Yes prospecting is marketing. To think otherwise may be limiting your ability to increase sales.

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Simply Speaking Email Marketing May Turn Off Sales Referrals

Being connected within the sales community, I receive a lot of emails.  This past week I received an email from a colleague who was seeking either my direct business or sales referrals.



The content of his email (see below) took me by surprise because we had actually spoken.

While I don’t know yet if our training methods are right for you and your company, I thought the best place to start would be a short conversation, allowing me to get to know you better.

My initial thoughts upon reading his words were:

  • “Get to know me better”?
  • Did we not talk?
  • Do you not know what I do?
  • Is this how you treat people you know by making irrelevant sales pitches?
  • What would you do if I sent you some sales referrals?

Emails such as this are quite common in the realm of cold calling through email marketing.  Personally, it is not a practice I engage in, but I do know if I believe the sales research this marketing is quite effective.

If the goal is to fill the sales funnel with sales leads, then this suggests to be far more judicious in the actual email content.  Mass emailings have the potential to create more distrust than positive attraction especially when they are worded poorly.

#1 Sales Buying Rule

People buy from people they know and trust.

I so believe in this #1 sales buying rule. Your ideal customers or clients must begin to know you and begin to trust you. This is why content marketing such as this blog, LinkedIn Pulse or other social media sites are so popular.

Sales referrals along with daily prospecting are necessary sales activities.  The goal of both is to work with the #1 sales buying rule not against it. My marketing and selling suggestions today are:

  • Review your email list before sending out a generic prospecting email
  • Tailor your message to your prospective sales leads
  • Get a second opinion on your message to ensure you are not building distrus

Listen to some of my thoughts about SMB sales at Sales Scenario’s podcasts.


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Not All Sales Referrals Produce Revenue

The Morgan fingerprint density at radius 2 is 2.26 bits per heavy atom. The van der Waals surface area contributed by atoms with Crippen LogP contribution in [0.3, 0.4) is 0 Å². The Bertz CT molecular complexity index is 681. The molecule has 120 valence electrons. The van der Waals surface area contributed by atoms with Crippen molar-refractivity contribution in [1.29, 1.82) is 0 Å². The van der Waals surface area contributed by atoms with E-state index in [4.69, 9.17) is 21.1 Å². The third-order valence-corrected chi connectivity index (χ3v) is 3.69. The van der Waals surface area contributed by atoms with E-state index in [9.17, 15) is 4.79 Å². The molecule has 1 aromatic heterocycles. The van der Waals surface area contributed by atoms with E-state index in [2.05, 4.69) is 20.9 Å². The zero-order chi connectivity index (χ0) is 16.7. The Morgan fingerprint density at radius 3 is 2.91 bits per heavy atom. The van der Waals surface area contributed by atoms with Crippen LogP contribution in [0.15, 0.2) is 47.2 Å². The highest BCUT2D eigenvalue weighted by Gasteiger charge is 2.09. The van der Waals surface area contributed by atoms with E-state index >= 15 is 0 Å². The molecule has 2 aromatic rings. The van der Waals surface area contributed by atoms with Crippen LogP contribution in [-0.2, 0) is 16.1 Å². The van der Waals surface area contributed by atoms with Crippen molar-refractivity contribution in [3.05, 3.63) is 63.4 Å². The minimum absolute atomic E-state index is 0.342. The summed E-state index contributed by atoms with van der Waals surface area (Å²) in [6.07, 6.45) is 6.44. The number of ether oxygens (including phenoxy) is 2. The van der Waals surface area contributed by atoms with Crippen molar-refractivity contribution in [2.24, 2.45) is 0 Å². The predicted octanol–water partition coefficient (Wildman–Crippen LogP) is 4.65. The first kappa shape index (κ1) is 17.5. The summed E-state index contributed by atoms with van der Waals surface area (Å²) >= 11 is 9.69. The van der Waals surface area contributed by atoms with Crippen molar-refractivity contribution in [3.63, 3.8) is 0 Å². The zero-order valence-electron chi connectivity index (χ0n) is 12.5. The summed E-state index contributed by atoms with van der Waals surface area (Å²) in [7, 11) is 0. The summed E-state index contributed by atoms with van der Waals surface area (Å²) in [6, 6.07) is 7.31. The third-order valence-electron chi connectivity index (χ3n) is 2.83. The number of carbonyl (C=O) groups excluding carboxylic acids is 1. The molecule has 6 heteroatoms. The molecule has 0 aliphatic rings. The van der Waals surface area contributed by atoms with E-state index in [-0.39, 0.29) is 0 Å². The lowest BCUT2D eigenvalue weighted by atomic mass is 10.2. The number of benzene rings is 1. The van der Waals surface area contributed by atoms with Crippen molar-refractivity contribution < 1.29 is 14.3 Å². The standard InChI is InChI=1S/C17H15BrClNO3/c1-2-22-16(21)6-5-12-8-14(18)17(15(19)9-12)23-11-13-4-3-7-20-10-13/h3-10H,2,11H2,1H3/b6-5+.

Sales referrals are an excellent revenue producer.  A loyal client refers one of his or her friends to you. A meeting is set and information is exchanged.

sales-leadsSome, not all,  executive coaches or business coaches in the first 15 minutes  of the sales conversation can usually determine the problem or problems keeping the sales referral from the attainment of his or her goals.  Some of these barriers can be overcome while others are totally beyond the control of the sales referral. Sales Coaching Tip:  The more due diligence on your part increases the likelihood of recognizing these barriers.

Usually the executive coach can also determine if the sales referral is an ideal customer during this meeting.  Sure he or she may be the decision maker, definitely has the wants and needs and appears to have urgency. This two fold question remains:

  • “Can he or she pay you?”
  • “Is he or she committed to taking action?”

Budget is one of the ongoing challenges for many of the sales referrals I receive.  Even though I can easily demonstrate the return on investment, if the sales referral does not have the budget, there is still no sale.

For example during this meeting, I easily quantified the impact of my solutions.  If executed correctly, the sales lead would have had at least doubled her current monthly new client acquisition and probably tripled those numbers. However even with this demonstration, she still was reluctant to invest in herself.